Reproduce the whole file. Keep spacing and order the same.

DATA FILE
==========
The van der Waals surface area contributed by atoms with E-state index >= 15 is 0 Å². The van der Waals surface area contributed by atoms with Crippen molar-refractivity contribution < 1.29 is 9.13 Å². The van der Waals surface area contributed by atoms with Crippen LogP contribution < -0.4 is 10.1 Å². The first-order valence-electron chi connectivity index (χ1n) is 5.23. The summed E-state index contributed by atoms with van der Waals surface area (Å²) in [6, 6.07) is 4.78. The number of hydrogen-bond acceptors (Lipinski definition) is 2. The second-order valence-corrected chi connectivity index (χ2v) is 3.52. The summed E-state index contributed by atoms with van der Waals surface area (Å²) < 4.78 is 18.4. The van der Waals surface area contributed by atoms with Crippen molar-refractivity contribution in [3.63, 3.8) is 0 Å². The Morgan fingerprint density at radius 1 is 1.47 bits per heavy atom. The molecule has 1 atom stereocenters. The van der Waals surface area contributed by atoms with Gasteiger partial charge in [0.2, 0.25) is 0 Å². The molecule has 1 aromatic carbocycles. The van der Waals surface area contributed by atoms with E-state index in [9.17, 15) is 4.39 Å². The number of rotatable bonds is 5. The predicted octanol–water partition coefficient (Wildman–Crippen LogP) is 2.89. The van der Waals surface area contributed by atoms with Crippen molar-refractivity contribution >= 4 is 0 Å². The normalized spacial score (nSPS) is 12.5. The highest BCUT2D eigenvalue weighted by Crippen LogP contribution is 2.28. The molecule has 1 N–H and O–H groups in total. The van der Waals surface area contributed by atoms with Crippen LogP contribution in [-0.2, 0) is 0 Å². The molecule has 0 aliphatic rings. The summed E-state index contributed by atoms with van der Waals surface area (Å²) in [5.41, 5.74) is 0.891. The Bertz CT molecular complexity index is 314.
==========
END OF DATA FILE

The van der Waals surface area contributed by atoms with E-state index >= 15 is 0 Å². The van der Waals surface area contributed by atoms with Crippen molar-refractivity contribution < 1.29 is 9.13 Å². The van der Waals surface area contributed by atoms with Crippen LogP contribution < -0.4 is 10.1 Å². The first-order valence-electron chi connectivity index (χ1n) is 5.23. The summed E-state index contributed by atoms with van der Waals surface area (Å²) in [6, 6.07) is 4.78. The number of hydrogen-bond acceptors (Lipinski definition) is 2. The second-order valence-corrected chi connectivity index (χ2v) is 3.52. The summed E-state index contributed by atoms with van der Waals surface area (Å²) < 4.78 is 18.4. The van der Waals surface area contributed by atoms with Crippen molar-refractivity contribution in [3.63, 3.8) is 0 Å². The Morgan fingerprint density at radius 1 is 1.47 bits per heavy atom. The molecule has 1 atom stereocenters. The van der Waals surface area contributed by atoms with Gasteiger partial charge in [0.2, 0.25) is 0 Å². The molecule has 1 aromatic carbocycles. The van der Waals surface area contributed by atoms with E-state index in [9.17, 15) is 4.39 Å². The number of rotatable bonds is 5. The predicted octanol–water partition coefficient (Wildman–Crippen LogP) is 2.89. The van der Waals surface area contributed by atoms with Crippen molar-refractivity contribution >= 4 is 0 Å². The normalized spacial score (nSPS) is 12.5. The highest BCUT2D eigenvalue weighted by Crippen LogP contribution is 2.28. The molecule has 1 N–H and O–H groups in total. The van der Waals surface area contributed by atoms with Crippen LogP contribution in [-0.2, 0) is 0 Å². The molecule has 0 aliphatic rings. The summed E-state index contributed by atoms with van der Waals surface area (Å²) in [5.41, 5.74) is 0.891. The Bertz CT molecular complexity index is 314.